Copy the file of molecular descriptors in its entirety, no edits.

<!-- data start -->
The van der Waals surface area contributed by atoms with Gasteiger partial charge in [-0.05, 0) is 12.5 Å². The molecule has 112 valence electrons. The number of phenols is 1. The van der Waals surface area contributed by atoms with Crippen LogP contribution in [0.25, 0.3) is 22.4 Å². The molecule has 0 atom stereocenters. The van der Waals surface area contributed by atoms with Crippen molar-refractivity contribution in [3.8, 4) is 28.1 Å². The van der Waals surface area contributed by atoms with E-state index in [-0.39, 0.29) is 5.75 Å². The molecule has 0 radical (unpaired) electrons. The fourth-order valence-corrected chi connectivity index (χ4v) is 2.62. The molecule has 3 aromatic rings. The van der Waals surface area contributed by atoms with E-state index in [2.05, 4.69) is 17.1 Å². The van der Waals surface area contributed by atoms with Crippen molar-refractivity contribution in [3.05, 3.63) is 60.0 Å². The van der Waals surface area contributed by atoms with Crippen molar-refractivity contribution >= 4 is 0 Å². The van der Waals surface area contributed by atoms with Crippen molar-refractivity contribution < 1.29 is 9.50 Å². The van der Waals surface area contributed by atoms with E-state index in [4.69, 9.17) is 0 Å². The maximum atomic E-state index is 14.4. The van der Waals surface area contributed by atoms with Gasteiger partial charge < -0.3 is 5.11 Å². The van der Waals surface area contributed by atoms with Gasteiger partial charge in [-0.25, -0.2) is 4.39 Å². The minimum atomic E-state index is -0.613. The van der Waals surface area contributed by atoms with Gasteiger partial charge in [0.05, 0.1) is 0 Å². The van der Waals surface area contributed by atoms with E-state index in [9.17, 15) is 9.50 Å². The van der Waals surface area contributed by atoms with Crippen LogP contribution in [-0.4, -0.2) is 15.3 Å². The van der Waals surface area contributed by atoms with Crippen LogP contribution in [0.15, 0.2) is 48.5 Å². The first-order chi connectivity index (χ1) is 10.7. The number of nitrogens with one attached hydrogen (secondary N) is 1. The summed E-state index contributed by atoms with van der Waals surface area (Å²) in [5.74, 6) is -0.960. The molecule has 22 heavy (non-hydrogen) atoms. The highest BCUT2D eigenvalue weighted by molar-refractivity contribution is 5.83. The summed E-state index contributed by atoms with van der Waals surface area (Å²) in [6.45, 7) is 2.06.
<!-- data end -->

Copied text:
The van der Waals surface area contributed by atoms with Gasteiger partial charge in [-0.05, 0) is 12.5 Å². The molecule has 112 valence electrons. The number of phenols is 1. The van der Waals surface area contributed by atoms with Crippen LogP contribution in [0.25, 0.3) is 22.4 Å². The molecule has 0 atom stereocenters. The van der Waals surface area contributed by atoms with Crippen molar-refractivity contribution in [3.8, 4) is 28.1 Å². The van der Waals surface area contributed by atoms with E-state index in [-0.39, 0.29) is 5.75 Å². The molecule has 0 radical (unpaired) electrons. The fourth-order valence-corrected chi connectivity index (χ4v) is 2.62. The molecule has 3 aromatic rings. The van der Waals surface area contributed by atoms with E-state index in [2.05, 4.69) is 17.1 Å². The van der Waals surface area contributed by atoms with Crippen molar-refractivity contribution in [3.05, 3.63) is 60.0 Å². The van der Waals surface area contributed by atoms with Crippen molar-refractivity contribution >= 4 is 0 Å². The van der Waals surface area contributed by atoms with Crippen molar-refractivity contribution < 1.29 is 9.50 Å². The van der Waals surface area contributed by atoms with E-state index in [4.69, 9.17) is 0 Å². The maximum atomic E-state index is 14.4. The van der Waals surface area contributed by atoms with Gasteiger partial charge < -0.3 is 5.11 Å². The van der Waals surface area contributed by atoms with Gasteiger partial charge in [-0.25, -0.2) is 4.39 Å². The minimum atomic E-state index is -0.613. The van der Waals surface area contributed by atoms with Gasteiger partial charge in [0.05, 0.1) is 0 Å². The van der Waals surface area contributed by atoms with E-state index in [9.17, 15) is 9.50 Å². The van der Waals surface area contributed by atoms with Crippen LogP contribution in [-0.4, -0.2) is 15.3 Å². The van der Waals surface area contributed by atoms with Crippen LogP contribution in [0.15, 0.2) is 48.5 Å². The first-order chi connectivity index (χ1) is 10.7. The number of nitrogens with one attached hydrogen (secondary N) is 1. The summed E-state index contributed by atoms with van der Waals surface area (Å²) in [5.74, 6) is -0.960. The molecule has 22 heavy (non-hydrogen) atoms. The highest BCUT2D eigenvalue weighted by molar-refractivity contribution is 5.83. The summed E-state index contributed by atoms with van der Waals surface area (Å²) in [6.45, 7) is 2.06.